Understanding AWS Pricing and Controlling Your Cloud Computing Charges
Reducing unnecessary spending is the goal of every business function. But when it comes to cloud computing charges, there are simultaneously more ways to save and more ways to unintentionally drive up costs.
By now, you likely understand the challenges that can come with operating in the cloud. Once you know where the problems are — such as choosing the wrong AWS EC2 instance types or not taking advantage of committed usage discounts — it becomes easier to find solutions.
As a practice, effective cloud financial management (often referred to as FinOps) can make or break your success in the cloud. Here are five steps you can take to gain a deeper understanding of your cloud computing costs and get them under control.
1. Evaluate your CAPEX vs. OPEX spending
Moving to the cloud from on-premises storage can represent a major change for finance departments. The purchase of servers and other data center essentials falls under capital expenditures (CAPEX) in the annual budget. They represent a significant upfront cost of doing business. However, cloud computing charges are billed on an ongoing basis depending upon the resources in use, known as operating expenses (OPEX).
Measuring the return on investment (ROI) of your cloud investment means looking at historical and current spend. How much were you spending on legacy IT systems? Where has the move to the cloud helped the organization save money? If you’ve implemented new processes around cloud operations, have these helped to streamline costs? You might also examine any indirect ROI from moving to the cloud, such as decreases in downtime and reducing or eliminating hardware maintenance expenses.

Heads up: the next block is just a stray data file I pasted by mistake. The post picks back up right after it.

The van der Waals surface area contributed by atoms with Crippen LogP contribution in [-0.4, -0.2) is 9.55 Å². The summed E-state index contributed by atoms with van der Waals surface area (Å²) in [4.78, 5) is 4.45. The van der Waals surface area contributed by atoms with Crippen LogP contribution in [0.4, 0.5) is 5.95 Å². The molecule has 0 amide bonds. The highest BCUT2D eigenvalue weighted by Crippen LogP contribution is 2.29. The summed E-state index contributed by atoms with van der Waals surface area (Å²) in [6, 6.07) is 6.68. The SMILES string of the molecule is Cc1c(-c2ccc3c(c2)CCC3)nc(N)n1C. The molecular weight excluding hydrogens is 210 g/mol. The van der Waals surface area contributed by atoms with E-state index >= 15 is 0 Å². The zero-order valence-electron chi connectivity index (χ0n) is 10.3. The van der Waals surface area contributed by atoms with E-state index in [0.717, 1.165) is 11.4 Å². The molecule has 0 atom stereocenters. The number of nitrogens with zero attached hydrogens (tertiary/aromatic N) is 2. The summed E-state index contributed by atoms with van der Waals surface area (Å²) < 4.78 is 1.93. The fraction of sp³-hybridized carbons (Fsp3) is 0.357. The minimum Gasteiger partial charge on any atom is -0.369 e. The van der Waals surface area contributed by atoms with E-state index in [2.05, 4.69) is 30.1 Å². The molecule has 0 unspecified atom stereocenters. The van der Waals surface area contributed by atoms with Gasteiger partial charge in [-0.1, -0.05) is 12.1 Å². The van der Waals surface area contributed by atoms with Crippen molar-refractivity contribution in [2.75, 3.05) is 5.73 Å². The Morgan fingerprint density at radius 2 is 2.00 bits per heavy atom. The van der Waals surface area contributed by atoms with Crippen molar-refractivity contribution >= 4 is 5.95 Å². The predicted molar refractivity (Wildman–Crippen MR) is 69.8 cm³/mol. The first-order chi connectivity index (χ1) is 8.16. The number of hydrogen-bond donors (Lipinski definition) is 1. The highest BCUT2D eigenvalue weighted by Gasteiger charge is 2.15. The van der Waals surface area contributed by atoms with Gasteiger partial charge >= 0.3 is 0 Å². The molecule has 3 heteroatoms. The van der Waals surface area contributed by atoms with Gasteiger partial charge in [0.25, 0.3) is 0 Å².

While this step may not reduce costs directly, it will give you a clear picture of where you were before your cloud journey. This provides helpful benchmarks as you begin to optimize your costs.
2. Pay attention to tiered pricing
Major cloud providers like AWS and Azure charge based on usage levels. It’s entirely possible for businesses to access limited services for free — which is great for trying out new cloud resources without the need for lengthy contracts or commitments.